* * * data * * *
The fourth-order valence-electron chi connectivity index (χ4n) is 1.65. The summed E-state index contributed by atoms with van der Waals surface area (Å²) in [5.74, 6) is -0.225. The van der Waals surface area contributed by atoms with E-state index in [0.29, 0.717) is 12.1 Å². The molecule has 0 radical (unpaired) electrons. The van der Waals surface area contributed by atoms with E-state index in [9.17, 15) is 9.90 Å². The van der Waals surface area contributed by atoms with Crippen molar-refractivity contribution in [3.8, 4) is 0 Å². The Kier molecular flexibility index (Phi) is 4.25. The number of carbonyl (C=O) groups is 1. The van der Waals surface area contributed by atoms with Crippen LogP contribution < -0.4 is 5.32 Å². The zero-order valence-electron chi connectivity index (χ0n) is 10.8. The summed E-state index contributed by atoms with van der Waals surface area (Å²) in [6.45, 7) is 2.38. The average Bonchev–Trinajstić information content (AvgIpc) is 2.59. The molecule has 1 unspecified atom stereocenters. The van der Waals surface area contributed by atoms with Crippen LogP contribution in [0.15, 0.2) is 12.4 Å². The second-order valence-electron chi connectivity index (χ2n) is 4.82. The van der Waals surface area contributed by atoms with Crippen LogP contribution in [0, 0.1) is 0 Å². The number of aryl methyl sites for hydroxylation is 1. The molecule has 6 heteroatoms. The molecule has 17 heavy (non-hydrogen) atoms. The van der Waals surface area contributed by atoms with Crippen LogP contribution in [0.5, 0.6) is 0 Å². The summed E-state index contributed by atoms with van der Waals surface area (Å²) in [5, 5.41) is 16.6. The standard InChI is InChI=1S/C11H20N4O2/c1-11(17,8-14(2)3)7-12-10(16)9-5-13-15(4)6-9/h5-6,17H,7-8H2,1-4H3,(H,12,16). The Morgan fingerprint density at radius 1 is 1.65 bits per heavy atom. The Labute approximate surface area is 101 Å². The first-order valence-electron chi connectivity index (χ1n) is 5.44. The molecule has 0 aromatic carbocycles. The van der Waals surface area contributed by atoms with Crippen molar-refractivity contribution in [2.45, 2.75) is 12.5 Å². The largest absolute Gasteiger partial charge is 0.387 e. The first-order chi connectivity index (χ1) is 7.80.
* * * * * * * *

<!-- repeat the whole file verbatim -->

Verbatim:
The fourth-order valence-electron chi connectivity index (χ4n) is 1.65. The summed E-state index contributed by atoms with van der Waals surface area (Å²) in [5.74, 6) is -0.225. The van der Waals surface area contributed by atoms with E-state index in [0.29, 0.717) is 12.1 Å². The molecule has 0 radical (unpaired) electrons. The van der Waals surface area contributed by atoms with E-state index in [9.17, 15) is 9.90 Å². The van der Waals surface area contributed by atoms with Crippen molar-refractivity contribution in [3.8, 4) is 0 Å². The Kier molecular flexibility index (Phi) is 4.25. The number of carbonyl (C=O) groups is 1. The van der Waals surface area contributed by atoms with Crippen LogP contribution < -0.4 is 5.32 Å². The zero-order valence-electron chi connectivity index (χ0n) is 10.8. The summed E-state index contributed by atoms with van der Waals surface area (Å²) in [6.45, 7) is 2.38. The average Bonchev–Trinajstić information content (AvgIpc) is 2.59. The molecule has 1 unspecified atom stereocenters. The van der Waals surface area contributed by atoms with Crippen LogP contribution in [0.15, 0.2) is 12.4 Å². The second-order valence-electron chi connectivity index (χ2n) is 4.82. The van der Waals surface area contributed by atoms with Crippen LogP contribution in [0, 0.1) is 0 Å². The number of aryl methyl sites for hydroxylation is 1. The molecule has 6 heteroatoms. The molecule has 17 heavy (non-hydrogen) atoms. The van der Waals surface area contributed by atoms with Crippen LogP contribution in [0.5, 0.6) is 0 Å². The summed E-state index contributed by atoms with van der Waals surface area (Å²) in [5, 5.41) is 16.6. The standard InChI is InChI=1S/C11H20N4O2/c1-11(17,8-14(2)3)7-12-10(16)9-5-13-15(4)6-9/h5-6,17H,7-8H2,1-4H3,(H,12,16). The Morgan fingerprint density at radius 1 is 1.65 bits per heavy atom. The Labute approximate surface area is 101 Å². The first-order valence-electron chi connectivity index (χ1n) is 5.44. The molecule has 0 aromatic carbocycles. The van der Waals surface area contributed by atoms with Crippen molar-refractivity contribution in [2.45, 2.75) is 12.5 Å². The largest absolute Gasteiger partial charge is 0.387 e. The first-order chi connectivity index (χ1) is 7.80.